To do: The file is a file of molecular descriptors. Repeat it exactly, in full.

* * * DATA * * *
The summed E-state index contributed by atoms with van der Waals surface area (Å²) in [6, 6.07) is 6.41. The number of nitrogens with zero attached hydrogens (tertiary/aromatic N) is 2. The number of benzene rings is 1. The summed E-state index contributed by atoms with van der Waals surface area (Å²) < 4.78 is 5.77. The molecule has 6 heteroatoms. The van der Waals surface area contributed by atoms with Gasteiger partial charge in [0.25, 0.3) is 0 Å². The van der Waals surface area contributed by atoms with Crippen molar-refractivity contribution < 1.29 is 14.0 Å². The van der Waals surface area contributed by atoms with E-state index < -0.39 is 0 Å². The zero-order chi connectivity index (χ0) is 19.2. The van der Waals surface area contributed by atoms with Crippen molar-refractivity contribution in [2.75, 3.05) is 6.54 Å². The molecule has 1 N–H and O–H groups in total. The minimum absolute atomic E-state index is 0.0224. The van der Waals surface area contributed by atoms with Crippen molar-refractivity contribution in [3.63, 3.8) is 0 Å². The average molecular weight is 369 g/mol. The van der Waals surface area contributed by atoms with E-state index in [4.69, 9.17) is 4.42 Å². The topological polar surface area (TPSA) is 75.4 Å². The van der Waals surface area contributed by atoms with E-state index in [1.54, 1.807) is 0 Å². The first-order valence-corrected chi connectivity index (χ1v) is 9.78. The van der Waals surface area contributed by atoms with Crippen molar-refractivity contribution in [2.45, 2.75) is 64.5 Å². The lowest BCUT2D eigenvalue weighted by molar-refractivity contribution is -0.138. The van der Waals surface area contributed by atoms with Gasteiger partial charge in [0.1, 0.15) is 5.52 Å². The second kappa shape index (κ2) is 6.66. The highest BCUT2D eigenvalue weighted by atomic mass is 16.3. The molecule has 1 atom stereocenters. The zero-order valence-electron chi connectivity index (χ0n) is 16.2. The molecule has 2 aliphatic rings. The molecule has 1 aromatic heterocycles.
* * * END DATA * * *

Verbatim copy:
The summed E-state index contributed by atoms with van der Waals surface area (Å²) in [6, 6.07) is 6.41. The number of nitrogens with zero attached hydrogens (tertiary/aromatic N) is 2. The number of benzene rings is 1. The summed E-state index contributed by atoms with van der Waals surface area (Å²) < 4.78 is 5.77. The molecule has 6 heteroatoms. The van der Waals surface area contributed by atoms with Gasteiger partial charge in [0.25, 0.3) is 0 Å². The van der Waals surface area contributed by atoms with Crippen molar-refractivity contribution < 1.29 is 14.0 Å². The van der Waals surface area contributed by atoms with E-state index < -0.39 is 0 Å². The zero-order chi connectivity index (χ0) is 19.2. The van der Waals surface area contributed by atoms with Crippen molar-refractivity contribution in [2.75, 3.05) is 6.54 Å². The molecule has 1 N–H and O–H groups in total. The minimum absolute atomic E-state index is 0.0224. The van der Waals surface area contributed by atoms with Crippen molar-refractivity contribution in [3.63, 3.8) is 0 Å². The average molecular weight is 369 g/mol. The van der Waals surface area contributed by atoms with E-state index in [4.69, 9.17) is 4.42 Å². The topological polar surface area (TPSA) is 75.4 Å². The van der Waals surface area contributed by atoms with E-state index in [1.54, 1.807) is 0 Å². The first-order valence-corrected chi connectivity index (χ1v) is 9.78. The van der Waals surface area contributed by atoms with Crippen molar-refractivity contribution in [2.45, 2.75) is 64.5 Å². The lowest BCUT2D eigenvalue weighted by molar-refractivity contribution is -0.138. The van der Waals surface area contributed by atoms with Gasteiger partial charge in [0.1, 0.15) is 5.52 Å². The second kappa shape index (κ2) is 6.66. The highest BCUT2D eigenvalue weighted by atomic mass is 16.3. The molecule has 1 atom stereocenters. The zero-order valence-electron chi connectivity index (χ0n) is 16.2. The molecule has 2 aliphatic rings. The molecule has 1 aromatic heterocycles.